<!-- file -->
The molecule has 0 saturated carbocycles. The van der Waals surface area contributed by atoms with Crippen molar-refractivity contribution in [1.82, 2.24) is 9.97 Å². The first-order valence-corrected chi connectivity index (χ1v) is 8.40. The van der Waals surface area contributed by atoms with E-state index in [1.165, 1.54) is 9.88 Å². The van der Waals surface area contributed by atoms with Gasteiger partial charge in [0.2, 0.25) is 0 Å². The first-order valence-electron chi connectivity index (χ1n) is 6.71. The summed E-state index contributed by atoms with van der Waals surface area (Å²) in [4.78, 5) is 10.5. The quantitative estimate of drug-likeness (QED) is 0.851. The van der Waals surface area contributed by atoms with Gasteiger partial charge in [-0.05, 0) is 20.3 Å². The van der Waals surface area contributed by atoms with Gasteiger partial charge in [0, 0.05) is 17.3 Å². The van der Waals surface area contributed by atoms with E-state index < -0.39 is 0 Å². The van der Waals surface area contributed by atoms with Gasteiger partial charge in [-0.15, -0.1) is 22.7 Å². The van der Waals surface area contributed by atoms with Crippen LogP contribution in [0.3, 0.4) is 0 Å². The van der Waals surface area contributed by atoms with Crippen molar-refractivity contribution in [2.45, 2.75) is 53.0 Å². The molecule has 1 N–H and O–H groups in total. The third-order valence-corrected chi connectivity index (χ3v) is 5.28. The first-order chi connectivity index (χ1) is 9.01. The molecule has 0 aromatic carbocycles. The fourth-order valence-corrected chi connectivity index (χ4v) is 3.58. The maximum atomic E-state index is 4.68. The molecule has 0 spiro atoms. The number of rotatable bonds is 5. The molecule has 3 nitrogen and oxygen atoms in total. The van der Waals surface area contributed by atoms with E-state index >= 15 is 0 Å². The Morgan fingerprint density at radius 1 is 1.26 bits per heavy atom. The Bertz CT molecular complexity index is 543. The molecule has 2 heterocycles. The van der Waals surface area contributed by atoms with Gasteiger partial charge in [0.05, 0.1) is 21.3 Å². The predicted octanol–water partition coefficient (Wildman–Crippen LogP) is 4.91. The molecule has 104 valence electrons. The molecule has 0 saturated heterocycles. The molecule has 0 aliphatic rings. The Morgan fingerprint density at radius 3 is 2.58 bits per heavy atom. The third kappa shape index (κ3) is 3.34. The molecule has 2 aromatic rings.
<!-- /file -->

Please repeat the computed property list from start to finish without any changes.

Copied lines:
The molecule has 0 saturated carbocycles. The van der Waals surface area contributed by atoms with Crippen molar-refractivity contribution in [1.82, 2.24) is 9.97 Å². The first-order valence-corrected chi connectivity index (χ1v) is 8.40. The van der Waals surface area contributed by atoms with E-state index in [1.165, 1.54) is 9.88 Å². The van der Waals surface area contributed by atoms with Gasteiger partial charge in [0.2, 0.25) is 0 Å². The first-order valence-electron chi connectivity index (χ1n) is 6.71. The summed E-state index contributed by atoms with van der Waals surface area (Å²) in [4.78, 5) is 10.5. The quantitative estimate of drug-likeness (QED) is 0.851. The van der Waals surface area contributed by atoms with Gasteiger partial charge in [-0.05, 0) is 20.3 Å². The van der Waals surface area contributed by atoms with Gasteiger partial charge in [0, 0.05) is 17.3 Å². The van der Waals surface area contributed by atoms with E-state index < -0.39 is 0 Å². The van der Waals surface area contributed by atoms with Gasteiger partial charge in [-0.15, -0.1) is 22.7 Å². The van der Waals surface area contributed by atoms with Crippen LogP contribution in [0.3, 0.4) is 0 Å². The van der Waals surface area contributed by atoms with Crippen molar-refractivity contribution in [2.45, 2.75) is 53.0 Å². The molecule has 1 N–H and O–H groups in total. The third-order valence-corrected chi connectivity index (χ3v) is 5.28. The first-order chi connectivity index (χ1) is 9.01. The molecule has 0 aromatic carbocycles. The fourth-order valence-corrected chi connectivity index (χ4v) is 3.58. The maximum atomic E-state index is 4.68. The molecule has 0 spiro atoms. The number of rotatable bonds is 5. The molecule has 3 nitrogen and oxygen atoms in total. The van der Waals surface area contributed by atoms with E-state index >= 15 is 0 Å². The Morgan fingerprint density at radius 1 is 1.26 bits per heavy atom. The Bertz CT molecular complexity index is 543. The molecule has 2 heterocycles. The van der Waals surface area contributed by atoms with Gasteiger partial charge in [0.05, 0.1) is 21.3 Å². The predicted octanol–water partition coefficient (Wildman–Crippen LogP) is 4.91. The molecule has 104 valence electrons. The molecule has 0 saturated heterocycles. The molecule has 0 aliphatic rings. The Morgan fingerprint density at radius 3 is 2.58 bits per heavy atom. The third kappa shape index (κ3) is 3.34. The molecule has 2 aromatic rings.